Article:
A DARPin-based molecular toolset to probe gephyrin and inhibitory synapse biology

Elife. 2022 Oct 31;11:e80895. doi: 10.7554/eLife.80895.


Neuroscience currently requires the use of antibodies to study synaptic proteins, where antibody binding is used as a correlate to define the presence, plasticity, and regulation of synapses. Gephyrin is an inhibitory synaptic scaffolding protein used to mark GABAergic and glycinergic postsynaptic sites. Despite the importance of gephyrin in modulating inhibitory transmission, its study is currently limited by the tractability of available reagents. Designed Ankyrin Repeat Proteins (DARPins) are a class of synthetic protein binder derived from diverse libraries by in vitro selection and tested by high-throughput screening to produce specific binders. In order to generate a functionally diverse toolset for studying inhibitory synapses, we screened a DARPin library against gephyrin mutants representing both phosphorylated and dephosphorylated states. We validated the robust use of anti-gephyrin DARPin clones for morphological identification of gephyrin clusters in rat neuron culture and mouse brain tissue, discovering previously overlooked clusters. This DARPin-based toolset includes clones with heterogenous gephyrin binding modes that allowed for identification of the most extensive gephyrin interactome to date and defined novel classes of putative interactors, creating a framework for understanding gephyrin's nonsynaptic functions. This study demonstrates anti-gephyrin DARPins as a versatile platform for studying inhibitory synapses in an unprecedented manner.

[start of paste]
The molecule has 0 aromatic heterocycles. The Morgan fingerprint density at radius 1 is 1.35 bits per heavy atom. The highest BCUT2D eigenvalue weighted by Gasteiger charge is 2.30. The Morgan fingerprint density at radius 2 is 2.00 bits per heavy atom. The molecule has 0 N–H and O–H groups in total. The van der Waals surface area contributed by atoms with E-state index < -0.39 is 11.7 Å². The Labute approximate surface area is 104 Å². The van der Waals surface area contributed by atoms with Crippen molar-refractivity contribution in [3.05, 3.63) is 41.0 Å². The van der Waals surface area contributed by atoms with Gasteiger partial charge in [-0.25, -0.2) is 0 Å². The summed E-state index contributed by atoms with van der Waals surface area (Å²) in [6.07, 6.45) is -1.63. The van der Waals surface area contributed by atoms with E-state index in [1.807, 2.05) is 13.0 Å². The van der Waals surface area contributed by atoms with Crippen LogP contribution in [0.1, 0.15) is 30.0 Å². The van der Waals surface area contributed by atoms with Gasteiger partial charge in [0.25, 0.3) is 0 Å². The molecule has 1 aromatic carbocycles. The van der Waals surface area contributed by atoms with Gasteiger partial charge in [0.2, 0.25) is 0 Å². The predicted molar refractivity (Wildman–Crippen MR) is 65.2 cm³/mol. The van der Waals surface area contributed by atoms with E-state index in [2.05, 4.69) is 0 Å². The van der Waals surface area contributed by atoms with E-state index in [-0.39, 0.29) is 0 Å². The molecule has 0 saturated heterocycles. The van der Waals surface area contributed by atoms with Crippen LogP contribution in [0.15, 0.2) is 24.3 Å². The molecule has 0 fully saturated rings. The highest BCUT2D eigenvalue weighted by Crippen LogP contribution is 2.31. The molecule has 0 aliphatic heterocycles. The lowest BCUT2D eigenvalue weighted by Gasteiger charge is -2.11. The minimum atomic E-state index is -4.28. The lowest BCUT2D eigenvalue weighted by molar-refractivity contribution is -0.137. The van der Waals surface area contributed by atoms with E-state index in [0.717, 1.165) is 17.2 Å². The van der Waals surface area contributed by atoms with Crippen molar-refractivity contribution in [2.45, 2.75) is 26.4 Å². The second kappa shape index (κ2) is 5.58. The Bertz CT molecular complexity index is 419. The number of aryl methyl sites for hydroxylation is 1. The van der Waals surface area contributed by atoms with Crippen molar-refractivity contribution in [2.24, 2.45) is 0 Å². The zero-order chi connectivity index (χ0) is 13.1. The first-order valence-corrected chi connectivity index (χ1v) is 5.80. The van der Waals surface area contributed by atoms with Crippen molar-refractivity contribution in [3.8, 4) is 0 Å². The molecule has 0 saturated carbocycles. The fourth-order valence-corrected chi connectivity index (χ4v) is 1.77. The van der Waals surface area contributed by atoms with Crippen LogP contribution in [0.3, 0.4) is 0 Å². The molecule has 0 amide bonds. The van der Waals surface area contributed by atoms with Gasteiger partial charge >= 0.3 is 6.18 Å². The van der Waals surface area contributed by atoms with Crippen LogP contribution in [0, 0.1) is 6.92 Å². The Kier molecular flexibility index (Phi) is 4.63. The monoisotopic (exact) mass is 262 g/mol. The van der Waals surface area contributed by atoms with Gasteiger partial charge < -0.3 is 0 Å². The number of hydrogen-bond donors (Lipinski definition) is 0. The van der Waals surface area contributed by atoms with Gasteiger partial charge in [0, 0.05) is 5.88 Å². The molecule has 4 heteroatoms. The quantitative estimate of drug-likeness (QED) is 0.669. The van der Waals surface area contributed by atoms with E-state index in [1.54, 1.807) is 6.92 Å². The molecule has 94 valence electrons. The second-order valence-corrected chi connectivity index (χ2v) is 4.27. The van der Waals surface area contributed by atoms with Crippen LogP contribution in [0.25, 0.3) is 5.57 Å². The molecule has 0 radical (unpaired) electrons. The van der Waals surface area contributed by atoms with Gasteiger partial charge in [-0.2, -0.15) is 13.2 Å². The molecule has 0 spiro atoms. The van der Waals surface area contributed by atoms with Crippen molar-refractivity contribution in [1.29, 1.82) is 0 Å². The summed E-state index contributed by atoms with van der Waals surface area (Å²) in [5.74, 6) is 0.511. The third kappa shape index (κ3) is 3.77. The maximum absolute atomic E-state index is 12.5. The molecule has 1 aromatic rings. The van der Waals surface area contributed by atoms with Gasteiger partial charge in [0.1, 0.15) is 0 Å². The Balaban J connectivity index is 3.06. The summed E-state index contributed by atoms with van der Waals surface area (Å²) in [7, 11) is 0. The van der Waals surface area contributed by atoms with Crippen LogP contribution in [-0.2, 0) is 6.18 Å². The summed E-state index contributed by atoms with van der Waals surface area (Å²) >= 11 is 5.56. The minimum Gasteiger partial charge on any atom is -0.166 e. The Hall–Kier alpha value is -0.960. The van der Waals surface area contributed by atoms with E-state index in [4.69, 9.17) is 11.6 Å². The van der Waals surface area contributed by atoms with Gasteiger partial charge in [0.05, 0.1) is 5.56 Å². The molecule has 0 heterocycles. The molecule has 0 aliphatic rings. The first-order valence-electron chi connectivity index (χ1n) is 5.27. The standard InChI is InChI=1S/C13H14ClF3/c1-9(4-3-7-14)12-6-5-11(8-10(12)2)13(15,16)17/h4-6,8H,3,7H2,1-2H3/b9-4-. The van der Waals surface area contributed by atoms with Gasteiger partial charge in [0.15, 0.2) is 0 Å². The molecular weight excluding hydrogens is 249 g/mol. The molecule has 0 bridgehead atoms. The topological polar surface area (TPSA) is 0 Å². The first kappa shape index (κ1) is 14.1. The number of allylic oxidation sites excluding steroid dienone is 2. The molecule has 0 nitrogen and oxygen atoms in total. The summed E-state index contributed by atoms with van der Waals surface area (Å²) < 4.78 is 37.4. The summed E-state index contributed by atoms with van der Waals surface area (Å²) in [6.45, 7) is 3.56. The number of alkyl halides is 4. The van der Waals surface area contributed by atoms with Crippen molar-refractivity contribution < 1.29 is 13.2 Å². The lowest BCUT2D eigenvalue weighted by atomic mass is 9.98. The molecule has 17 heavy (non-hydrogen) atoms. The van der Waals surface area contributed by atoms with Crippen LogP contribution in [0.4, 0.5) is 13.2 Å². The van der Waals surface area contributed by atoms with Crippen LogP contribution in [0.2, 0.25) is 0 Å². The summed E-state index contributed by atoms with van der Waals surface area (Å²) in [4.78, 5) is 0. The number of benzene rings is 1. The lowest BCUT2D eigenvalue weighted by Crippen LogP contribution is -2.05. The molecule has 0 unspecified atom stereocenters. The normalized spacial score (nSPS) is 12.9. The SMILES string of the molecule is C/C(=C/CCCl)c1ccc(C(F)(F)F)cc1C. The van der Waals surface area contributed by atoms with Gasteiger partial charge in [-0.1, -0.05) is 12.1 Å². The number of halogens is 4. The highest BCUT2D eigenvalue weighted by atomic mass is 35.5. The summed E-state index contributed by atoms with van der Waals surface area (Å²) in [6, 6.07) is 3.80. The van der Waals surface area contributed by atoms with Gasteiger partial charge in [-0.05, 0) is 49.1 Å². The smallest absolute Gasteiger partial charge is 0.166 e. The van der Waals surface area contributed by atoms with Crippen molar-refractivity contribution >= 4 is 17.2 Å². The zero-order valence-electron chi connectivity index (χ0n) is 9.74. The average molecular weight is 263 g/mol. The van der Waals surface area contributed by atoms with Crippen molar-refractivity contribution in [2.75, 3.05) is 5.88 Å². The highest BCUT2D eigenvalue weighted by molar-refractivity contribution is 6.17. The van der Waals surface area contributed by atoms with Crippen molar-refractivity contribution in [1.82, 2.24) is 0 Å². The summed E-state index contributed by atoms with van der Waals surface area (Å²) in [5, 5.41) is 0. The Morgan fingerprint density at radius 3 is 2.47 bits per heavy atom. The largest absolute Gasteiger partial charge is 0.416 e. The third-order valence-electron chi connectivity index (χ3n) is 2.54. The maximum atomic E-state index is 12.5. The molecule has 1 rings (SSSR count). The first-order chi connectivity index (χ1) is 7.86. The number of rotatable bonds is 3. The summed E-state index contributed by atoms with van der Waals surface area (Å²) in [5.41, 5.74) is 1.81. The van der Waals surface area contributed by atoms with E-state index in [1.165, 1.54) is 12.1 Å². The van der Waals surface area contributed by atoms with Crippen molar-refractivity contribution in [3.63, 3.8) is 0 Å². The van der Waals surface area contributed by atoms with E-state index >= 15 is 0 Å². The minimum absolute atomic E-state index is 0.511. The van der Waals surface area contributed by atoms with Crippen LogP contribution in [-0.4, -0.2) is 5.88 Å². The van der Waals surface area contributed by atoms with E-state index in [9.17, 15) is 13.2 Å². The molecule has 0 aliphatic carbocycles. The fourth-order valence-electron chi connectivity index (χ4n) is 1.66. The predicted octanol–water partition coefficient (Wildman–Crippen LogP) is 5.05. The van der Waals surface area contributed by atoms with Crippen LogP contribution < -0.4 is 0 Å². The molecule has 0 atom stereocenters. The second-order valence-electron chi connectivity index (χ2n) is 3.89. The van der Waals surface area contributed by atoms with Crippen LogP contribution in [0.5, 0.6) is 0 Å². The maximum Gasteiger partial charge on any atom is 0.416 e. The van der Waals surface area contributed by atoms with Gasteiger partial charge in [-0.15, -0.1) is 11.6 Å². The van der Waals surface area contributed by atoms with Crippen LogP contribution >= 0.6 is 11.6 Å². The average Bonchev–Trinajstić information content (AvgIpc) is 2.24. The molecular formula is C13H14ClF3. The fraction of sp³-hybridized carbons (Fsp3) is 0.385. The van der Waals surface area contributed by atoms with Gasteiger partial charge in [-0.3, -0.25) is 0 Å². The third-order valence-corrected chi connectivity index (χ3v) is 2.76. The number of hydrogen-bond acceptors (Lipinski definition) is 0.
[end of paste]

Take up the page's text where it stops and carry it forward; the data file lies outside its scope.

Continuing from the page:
Keywords: gabaa receptor; inhibitory synapse; interactome; mouse; neuroscience; postsynaptic density; protein-network.

Publication types

  • Research Support, Non-U.S. Gov't

MeSH terms

  • Animals
  • Biology
  • Carrier Proteins / metabolism
  • Designed Ankyrin Repeat Proteins*
  • Mice
  • Rats
  • Receptors, GABA-A* / metabolism
  • Synapses / physiology


  • Designed Ankyrin Repeat Proteins
  • Receptors, GABA-A
  • Carrier Proteins

Grant support

The funders had no role in study design, data collection and interpretation, or the decision to submit the work for publication.